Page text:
Two

Tree Name: Marty



 
 
 
 
 
 
 
 

“The Odyssey”

Artist: Maat Valkyr © 2019
https://krampiss.bandcamp.com/

 

 

Details


 Local Temperature: Average summer temp 104°F

 Soil Moisture: 0.012m3/m3

 Tree Height: meters, Tree Branch Number: 45

 Moth Number: Average of less than one moth per tree

 Amount of Seeds per Pod: 215 

 Fungi:

  Elevation: 1049 meters

  Scavenger Hunt Directions: From cap rock parking lot head toward the Joshua tree entrance 0.2 miles little parking area on the left. From sign “apostle of the cacti” head west 45 steps.

 Location


Profile Description 


Marty (38 years old)

Located at Twentynine Palms, CA

Gender nonconformist

So what to say about me.  I’m sort of introverted I guess.  I have friends and they’re always like “heyyyy” and they’re nice but it always seems like something’s missing when we hang out, like they don’t really get me.  I guess I’m sort of different. When I was little, I dreamed I saw a man in the distance. I looked up to ask my mother what was wrong with him. “Elephantiasis,” she said.  When I woke the next morning I remembered this word and asked again, “what is elephantiasis, mom?” Years later, I found myself in the same scene. As I looked up to my mother, I remembered, and heard the word elephantiasis again.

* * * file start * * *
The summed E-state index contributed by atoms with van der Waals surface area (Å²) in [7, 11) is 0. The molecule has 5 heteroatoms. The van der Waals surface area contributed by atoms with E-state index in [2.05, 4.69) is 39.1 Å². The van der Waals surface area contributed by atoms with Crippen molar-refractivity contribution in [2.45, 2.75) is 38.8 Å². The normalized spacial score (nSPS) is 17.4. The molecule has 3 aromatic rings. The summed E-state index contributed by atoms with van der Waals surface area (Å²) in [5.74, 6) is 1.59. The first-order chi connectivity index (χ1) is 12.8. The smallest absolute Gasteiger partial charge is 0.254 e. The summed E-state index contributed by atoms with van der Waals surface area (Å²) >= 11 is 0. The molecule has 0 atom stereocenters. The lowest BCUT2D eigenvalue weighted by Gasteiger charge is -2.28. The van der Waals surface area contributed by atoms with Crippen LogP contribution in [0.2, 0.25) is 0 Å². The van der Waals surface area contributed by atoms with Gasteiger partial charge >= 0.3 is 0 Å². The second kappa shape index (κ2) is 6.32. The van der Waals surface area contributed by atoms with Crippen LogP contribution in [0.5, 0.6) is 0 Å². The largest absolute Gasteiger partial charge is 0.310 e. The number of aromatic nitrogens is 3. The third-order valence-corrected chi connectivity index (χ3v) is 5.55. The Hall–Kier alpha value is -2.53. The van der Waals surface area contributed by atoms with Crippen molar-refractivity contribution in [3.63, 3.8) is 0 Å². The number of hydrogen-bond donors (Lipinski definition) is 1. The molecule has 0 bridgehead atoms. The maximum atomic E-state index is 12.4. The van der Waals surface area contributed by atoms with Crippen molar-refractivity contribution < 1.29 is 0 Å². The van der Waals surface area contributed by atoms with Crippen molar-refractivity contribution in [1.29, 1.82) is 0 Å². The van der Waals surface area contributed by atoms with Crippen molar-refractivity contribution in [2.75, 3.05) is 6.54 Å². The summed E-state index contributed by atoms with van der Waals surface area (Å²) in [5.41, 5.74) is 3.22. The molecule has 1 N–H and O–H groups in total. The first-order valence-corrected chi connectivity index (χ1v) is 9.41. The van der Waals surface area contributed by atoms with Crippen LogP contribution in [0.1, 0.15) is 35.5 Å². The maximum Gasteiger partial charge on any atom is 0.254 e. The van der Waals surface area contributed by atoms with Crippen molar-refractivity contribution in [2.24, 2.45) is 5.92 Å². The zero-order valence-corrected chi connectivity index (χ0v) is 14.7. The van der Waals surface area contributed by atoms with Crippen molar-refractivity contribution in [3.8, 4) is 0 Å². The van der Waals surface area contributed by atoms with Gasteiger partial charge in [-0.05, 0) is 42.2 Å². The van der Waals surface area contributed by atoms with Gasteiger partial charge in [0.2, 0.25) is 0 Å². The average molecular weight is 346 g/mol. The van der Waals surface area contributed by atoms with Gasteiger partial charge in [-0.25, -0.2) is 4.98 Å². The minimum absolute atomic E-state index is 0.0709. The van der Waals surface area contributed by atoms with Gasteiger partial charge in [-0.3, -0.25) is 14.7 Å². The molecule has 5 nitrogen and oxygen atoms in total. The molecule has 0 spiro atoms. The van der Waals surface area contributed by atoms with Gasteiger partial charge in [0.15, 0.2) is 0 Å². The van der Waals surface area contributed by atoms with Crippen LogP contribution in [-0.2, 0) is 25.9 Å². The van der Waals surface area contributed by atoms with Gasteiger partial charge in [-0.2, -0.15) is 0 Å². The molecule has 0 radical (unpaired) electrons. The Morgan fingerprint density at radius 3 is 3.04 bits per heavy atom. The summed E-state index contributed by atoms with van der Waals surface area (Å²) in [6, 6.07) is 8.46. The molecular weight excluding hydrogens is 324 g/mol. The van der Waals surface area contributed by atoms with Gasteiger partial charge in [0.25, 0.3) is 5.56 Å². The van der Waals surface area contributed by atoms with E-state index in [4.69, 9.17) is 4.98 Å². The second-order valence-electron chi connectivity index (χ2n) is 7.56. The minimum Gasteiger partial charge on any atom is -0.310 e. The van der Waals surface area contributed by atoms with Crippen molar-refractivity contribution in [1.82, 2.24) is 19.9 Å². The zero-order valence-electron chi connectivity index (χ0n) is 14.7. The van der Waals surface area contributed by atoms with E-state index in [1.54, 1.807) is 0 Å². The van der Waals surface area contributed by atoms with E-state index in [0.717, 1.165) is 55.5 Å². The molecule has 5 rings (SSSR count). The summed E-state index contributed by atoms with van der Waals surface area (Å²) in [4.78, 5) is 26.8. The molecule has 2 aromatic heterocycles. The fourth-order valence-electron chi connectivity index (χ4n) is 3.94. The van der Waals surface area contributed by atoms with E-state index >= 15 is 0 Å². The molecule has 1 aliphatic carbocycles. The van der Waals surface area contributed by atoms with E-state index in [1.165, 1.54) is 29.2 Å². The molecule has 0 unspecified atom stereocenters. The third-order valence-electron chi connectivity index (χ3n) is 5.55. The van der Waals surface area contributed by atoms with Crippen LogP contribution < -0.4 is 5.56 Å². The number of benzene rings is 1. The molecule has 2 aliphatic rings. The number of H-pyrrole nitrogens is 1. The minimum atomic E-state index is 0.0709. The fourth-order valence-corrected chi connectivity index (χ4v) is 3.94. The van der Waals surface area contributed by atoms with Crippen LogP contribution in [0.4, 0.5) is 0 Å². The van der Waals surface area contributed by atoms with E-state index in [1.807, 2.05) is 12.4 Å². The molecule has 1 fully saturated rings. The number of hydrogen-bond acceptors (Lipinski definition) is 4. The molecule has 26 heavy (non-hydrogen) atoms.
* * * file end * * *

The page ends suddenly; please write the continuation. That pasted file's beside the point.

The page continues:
That really stuck with me.  I also dreamed my own death once.  Maybe that’s why I stay apart from the others.

I BELIEVE

The earth is round, the scientific process works

There is no black or white.  Every position is also its inverse.

Ignorance is the root of all ill.

Ill is the root of all ignorance.

Root is the ignorance of all ill.

Ill is ignorance of all roots.

The only certainty is of change, the certainty of systems, changing.

We can see the future.

I have always secretly fantasized about someone reading my diary and finally understanding me completely.

Featured writer Lindsey Scherloum

One letter to tree “Two

  1. Hey Marty,
    Hope we can meet next time I’m in town. You seem to have picked an ideal spot–not too crowded but plenty of friends nearby. When I’m there, I’d like to hear about your life. Perhaps you could tell me what you thought the first time you felt snow, share all your jackrabbit and coyote gossip, and describe your favorite late-night thunderstorm. I could share my own peripatetic life experiences–we could talk about crowded cities filled with mopeds that ignore traffic lights, sandy beaches where the light-blue water feels better than a warm bath, and rainy, chilly summer days with temperatures that barely rise above 50 degrees. And, after our stories, maybe we could rest and silently watch the sun fade over the horizon.

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